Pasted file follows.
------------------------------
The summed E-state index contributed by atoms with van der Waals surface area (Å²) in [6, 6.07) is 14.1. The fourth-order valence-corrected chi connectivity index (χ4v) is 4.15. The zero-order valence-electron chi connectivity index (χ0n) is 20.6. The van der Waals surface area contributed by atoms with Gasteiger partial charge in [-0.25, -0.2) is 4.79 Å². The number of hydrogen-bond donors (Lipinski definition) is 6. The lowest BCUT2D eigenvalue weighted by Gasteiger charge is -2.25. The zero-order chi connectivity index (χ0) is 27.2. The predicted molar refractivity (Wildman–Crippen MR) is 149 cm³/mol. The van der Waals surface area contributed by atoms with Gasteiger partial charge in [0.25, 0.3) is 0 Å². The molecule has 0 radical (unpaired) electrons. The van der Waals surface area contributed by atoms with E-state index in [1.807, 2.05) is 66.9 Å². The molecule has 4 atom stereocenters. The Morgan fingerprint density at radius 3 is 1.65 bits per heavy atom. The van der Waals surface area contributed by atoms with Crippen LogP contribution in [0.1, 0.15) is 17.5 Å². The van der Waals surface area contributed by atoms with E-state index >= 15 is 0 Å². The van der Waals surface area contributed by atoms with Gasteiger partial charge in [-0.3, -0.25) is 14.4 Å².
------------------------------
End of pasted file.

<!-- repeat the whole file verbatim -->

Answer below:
The summed E-state index contributed by atoms with van der Waals surface area (Å²) in [6, 6.07) is 14.1. The fourth-order valence-corrected chi connectivity index (χ4v) is 4.15. The zero-order valence-electron chi connectivity index (χ0n) is 20.6. The van der Waals surface area contributed by atoms with Gasteiger partial charge in [-0.25, -0.2) is 4.79 Å². The number of hydrogen-bond donors (Lipinski definition) is 6. The lowest BCUT2D eigenvalue weighted by Gasteiger charge is -2.25. The zero-order chi connectivity index (χ0) is 27.2. The predicted molar refractivity (Wildman–Crippen MR) is 149 cm³/mol. The van der Waals surface area contributed by atoms with Gasteiger partial charge in [0.25, 0.3) is 0 Å². The molecule has 0 radical (unpaired) electrons. The van der Waals surface area contributed by atoms with E-state index in [1.807, 2.05) is 66.9 Å². The molecule has 4 atom stereocenters. The Morgan fingerprint density at radius 3 is 1.65 bits per heavy atom. The van der Waals surface area contributed by atoms with Crippen LogP contribution in [0.1, 0.15) is 17.5 Å². The van der Waals surface area contributed by atoms with E-state index >= 15 is 0 Å². The van der Waals surface area contributed by atoms with Gasteiger partial charge in [-0.3, -0.25) is 14.4 Å².